Mar 2, 2012 Report No：11-18
Why Did the US Federal Reserve Unprecedentedly Offer Swap Lines to Emerging Market Economies during the Global Financial Crisis? Can We Expect Them Again in the Future?
|Field||Political Science and International Relations|
This paper provides a political economy analysis of why the US Federal Reserve unprecedentedly established temporary reciprocal swap lines with a select four emerging market economies during the global financial crisis of 2008-09, thus acting as global lender of last resort for US dollars. It argues that the swap lines reflected the great US need to reinforce its ties with major emerging market economies at that time, when a new global economic governance system had emerged—led by the Group of Twenty, which encompassed these economies among its members. Yet it also stresses the uniqueness of the international situation at that time, implying a low likelihood of the Federal Reserve providing swap lines for emerging market economies again in future systemic crises, and the need therefore to further strengthen the global financial safety net.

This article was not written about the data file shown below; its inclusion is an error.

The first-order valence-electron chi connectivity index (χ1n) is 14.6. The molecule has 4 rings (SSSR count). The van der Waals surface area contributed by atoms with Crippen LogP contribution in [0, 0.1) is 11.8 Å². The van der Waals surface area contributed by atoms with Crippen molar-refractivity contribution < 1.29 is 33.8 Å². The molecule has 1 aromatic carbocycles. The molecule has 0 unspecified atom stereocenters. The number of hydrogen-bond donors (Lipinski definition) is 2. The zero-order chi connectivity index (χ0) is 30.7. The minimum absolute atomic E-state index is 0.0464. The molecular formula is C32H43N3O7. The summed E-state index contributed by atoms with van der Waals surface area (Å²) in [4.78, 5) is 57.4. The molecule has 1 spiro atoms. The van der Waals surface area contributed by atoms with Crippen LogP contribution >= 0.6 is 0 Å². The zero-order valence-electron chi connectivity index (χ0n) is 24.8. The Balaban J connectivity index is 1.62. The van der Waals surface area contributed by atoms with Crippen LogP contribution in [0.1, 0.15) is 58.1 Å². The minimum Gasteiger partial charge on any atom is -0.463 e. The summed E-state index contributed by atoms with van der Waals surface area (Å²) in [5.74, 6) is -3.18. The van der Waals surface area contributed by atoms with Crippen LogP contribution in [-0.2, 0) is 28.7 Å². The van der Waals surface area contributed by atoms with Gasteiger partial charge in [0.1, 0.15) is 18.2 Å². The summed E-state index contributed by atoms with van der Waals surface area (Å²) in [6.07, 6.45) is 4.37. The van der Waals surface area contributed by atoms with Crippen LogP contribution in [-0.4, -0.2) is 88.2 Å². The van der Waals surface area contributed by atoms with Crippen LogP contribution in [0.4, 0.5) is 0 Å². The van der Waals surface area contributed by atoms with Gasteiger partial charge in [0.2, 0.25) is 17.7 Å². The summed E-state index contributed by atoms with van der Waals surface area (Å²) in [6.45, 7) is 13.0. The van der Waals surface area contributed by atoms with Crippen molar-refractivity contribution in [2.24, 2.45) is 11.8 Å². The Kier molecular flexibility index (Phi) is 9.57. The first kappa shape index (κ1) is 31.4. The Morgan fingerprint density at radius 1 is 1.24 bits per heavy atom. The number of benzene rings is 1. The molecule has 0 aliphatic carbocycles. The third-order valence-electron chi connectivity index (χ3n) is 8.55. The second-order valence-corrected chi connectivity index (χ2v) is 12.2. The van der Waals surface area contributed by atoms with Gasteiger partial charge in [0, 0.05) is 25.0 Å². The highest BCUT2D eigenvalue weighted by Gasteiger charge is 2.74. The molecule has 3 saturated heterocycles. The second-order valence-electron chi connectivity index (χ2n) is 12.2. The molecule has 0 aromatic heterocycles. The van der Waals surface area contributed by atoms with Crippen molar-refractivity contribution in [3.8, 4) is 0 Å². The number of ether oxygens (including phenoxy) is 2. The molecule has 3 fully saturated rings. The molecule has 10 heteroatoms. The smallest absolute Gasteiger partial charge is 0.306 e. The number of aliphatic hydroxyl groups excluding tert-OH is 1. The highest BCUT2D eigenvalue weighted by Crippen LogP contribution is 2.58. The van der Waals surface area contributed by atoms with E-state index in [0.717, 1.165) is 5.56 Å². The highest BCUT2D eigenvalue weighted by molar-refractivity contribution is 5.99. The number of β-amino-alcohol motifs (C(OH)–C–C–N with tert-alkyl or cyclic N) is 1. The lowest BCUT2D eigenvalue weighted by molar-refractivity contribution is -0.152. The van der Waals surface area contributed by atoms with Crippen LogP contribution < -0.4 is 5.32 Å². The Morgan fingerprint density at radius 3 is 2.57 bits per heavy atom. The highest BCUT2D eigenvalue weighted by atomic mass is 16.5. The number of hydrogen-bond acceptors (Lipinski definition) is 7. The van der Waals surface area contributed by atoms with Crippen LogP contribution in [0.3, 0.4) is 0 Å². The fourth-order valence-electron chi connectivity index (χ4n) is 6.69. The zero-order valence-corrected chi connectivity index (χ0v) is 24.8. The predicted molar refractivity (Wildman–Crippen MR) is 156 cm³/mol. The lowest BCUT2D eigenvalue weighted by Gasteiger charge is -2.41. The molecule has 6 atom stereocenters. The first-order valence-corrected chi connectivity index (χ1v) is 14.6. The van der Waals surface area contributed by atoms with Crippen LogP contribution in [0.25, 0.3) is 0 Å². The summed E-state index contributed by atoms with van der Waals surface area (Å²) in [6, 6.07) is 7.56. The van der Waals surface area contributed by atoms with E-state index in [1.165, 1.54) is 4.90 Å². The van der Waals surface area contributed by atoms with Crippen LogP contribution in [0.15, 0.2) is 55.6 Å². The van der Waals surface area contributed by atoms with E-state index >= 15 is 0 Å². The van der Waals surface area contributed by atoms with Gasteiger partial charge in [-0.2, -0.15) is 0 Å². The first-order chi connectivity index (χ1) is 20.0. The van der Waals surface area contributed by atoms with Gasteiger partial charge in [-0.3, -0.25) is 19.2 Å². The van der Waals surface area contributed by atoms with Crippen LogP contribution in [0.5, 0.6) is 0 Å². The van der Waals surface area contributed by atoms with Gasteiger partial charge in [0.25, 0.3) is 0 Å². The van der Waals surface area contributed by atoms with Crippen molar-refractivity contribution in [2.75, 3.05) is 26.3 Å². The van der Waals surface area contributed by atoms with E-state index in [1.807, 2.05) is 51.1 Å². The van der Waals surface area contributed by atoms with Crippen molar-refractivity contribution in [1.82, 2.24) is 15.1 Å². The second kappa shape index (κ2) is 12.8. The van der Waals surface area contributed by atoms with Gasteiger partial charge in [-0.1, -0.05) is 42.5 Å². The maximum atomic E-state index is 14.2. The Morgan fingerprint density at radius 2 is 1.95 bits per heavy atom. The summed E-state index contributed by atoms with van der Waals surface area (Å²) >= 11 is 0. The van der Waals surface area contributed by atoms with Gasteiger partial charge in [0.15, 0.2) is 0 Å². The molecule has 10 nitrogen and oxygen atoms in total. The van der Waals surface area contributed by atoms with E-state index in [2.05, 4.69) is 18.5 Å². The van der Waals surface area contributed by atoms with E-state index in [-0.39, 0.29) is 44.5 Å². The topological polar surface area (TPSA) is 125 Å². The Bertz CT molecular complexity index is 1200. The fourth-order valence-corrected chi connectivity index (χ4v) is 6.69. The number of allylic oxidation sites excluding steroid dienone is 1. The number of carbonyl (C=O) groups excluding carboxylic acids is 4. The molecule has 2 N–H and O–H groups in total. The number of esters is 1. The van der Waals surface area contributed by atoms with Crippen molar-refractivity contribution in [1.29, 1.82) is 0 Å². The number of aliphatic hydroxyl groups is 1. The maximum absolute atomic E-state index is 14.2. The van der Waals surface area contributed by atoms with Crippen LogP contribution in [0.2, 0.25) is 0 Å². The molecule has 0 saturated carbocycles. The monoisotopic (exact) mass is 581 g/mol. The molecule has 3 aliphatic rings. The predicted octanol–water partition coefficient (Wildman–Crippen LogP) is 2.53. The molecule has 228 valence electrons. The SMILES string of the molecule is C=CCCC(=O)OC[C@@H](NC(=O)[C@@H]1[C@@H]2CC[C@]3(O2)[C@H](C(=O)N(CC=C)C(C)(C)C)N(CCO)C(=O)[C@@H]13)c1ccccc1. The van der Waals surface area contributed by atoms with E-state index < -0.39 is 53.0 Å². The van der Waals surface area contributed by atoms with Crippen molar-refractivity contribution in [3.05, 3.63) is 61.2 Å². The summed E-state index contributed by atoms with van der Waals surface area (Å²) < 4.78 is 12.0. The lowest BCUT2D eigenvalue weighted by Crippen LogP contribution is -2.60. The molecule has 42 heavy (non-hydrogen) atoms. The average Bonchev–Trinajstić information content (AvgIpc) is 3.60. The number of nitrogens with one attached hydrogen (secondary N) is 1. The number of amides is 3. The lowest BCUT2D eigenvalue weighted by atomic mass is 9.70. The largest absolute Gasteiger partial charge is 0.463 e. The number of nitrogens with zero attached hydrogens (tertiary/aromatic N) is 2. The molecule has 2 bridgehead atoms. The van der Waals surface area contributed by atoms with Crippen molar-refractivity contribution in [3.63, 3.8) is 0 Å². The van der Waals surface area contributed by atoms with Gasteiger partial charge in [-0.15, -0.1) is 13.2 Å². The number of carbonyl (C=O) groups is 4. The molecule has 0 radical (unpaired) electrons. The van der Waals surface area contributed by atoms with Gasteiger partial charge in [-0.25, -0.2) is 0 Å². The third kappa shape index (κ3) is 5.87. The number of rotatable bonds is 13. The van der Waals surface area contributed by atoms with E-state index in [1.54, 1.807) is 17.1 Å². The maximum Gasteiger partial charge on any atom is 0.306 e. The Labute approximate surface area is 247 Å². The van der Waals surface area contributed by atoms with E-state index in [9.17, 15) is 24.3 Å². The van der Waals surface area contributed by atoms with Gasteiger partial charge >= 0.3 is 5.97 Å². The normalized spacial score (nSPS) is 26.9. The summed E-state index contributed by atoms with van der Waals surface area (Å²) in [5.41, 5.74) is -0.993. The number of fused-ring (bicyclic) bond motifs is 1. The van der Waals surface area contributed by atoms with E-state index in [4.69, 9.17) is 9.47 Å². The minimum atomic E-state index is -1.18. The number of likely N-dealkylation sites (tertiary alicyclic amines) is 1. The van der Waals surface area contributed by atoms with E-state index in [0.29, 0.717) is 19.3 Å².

|Keywords||swap line, global financial safety net, international lender of last resort|